HUNTSMAN: If we are, then that’s a problem longer term. If you run from mainstream science, if you believe in dividing people along certain lines, I think that’s problematic longer term.
HUNT: You are the only candidate - that’s not quite true, Ron Paul to some extent - who has addressed the big Wall Street issues, too big to fail. You know, talk about that for a minute, but also tell me, why haven’t the others? I mean, is - do you think Mitt Romney doesn’t do that because he’s a captive of Wall Street? Or why?
HUNTSMAN: I think it becomes very difficult when you’ve taken tens of millions of dollars from the banking community, from Wall Street, and for many, many years, to have a discussion that fundamentally alters their course, their direction in life. And it can only be done, I would argue, by someone who isn’t a captive, a subsidiary of Wall Street, because we’re setting ourselves up, Al, for another bailout if we don’t right-size the banks.
We’ve got six institutions that, combined, have assets worth two-thirds of our nation’s GDP, $9.5 trillion. If they get infected by the flu that’s making the rounds in Europe, they have to be bailed out, because if they fail, we all go down. And that’s not right for the taxpayers to have this implied guarantee, this implied bailout. If they screw up, they’re going to be - they’re going to be propped up.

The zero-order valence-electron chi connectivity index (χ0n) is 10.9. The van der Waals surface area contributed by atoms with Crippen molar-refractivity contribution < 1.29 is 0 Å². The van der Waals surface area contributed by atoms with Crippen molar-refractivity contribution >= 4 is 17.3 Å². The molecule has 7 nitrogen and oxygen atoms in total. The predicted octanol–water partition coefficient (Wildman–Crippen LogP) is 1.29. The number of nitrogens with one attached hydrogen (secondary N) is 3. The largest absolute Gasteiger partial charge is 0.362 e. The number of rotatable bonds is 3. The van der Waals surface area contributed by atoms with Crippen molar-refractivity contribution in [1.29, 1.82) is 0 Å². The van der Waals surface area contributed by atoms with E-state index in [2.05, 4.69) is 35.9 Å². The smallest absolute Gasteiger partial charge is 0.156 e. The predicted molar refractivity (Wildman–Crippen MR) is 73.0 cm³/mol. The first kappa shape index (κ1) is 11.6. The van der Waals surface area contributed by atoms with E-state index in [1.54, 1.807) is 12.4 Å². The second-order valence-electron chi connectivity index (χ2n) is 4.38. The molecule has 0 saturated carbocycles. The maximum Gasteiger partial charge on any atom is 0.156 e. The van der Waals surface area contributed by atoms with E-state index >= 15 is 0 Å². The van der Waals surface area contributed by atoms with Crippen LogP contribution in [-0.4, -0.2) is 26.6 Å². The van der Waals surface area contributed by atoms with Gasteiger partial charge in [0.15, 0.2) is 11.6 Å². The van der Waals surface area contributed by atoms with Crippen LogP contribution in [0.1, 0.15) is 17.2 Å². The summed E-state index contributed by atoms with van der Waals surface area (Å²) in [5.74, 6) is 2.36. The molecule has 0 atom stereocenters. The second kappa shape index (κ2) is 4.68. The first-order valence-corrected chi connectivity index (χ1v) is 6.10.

We’ve been there. We’ve done that, Al, and we’re not going to do it again. And we need a president who’s going to say no to two-thirds equivalent of our GDP. Let’s go back to the ‘90s, where you were 20 percent equivalent.
HUNT: You sound like you don’t believe that Governor Romney would be an agent of change when it comes to Wall Street.
HUNTSMAN: I think he would be a status quo president, not only with respect to Wall Street, but with respect to Washington. And that is draining the swamp on lobbying. That is calling and leading the charge for term limits for Congress, closing the revolving door for members of Congress filing out and becoming lobbyists. These are huge problems.
HUNTSMAN: I term-limited myself. Here’s the alternative, Al. The alternative is we have this institution called incumbency that reaches up, grabs people, and grows very deep roots, and pretty soon nobody wants to leave. And you look at the generation coming up, the younger voters. Why aren’t they turning out to vote and participate anymore? Because they think the system is rigged. They think their vote doesn’t count anymore. They can vote, but the incumbents always end up winning.
And I say, crony capitalism on Capitol Hill, diminished trust, 8 percent approval, in the minds of the people, this is ridiculous. I mean, we’ve got to have an agent of change not only for Wall Street, but one for Washington, as well.
HUNT: Governor Huntsman, the best of luck next Tuesday.
HUNTSMAN: Thank you, Al.
HUNT: Thank you for being with us.
HUNTSMAN: It’s a pleasure to be with you.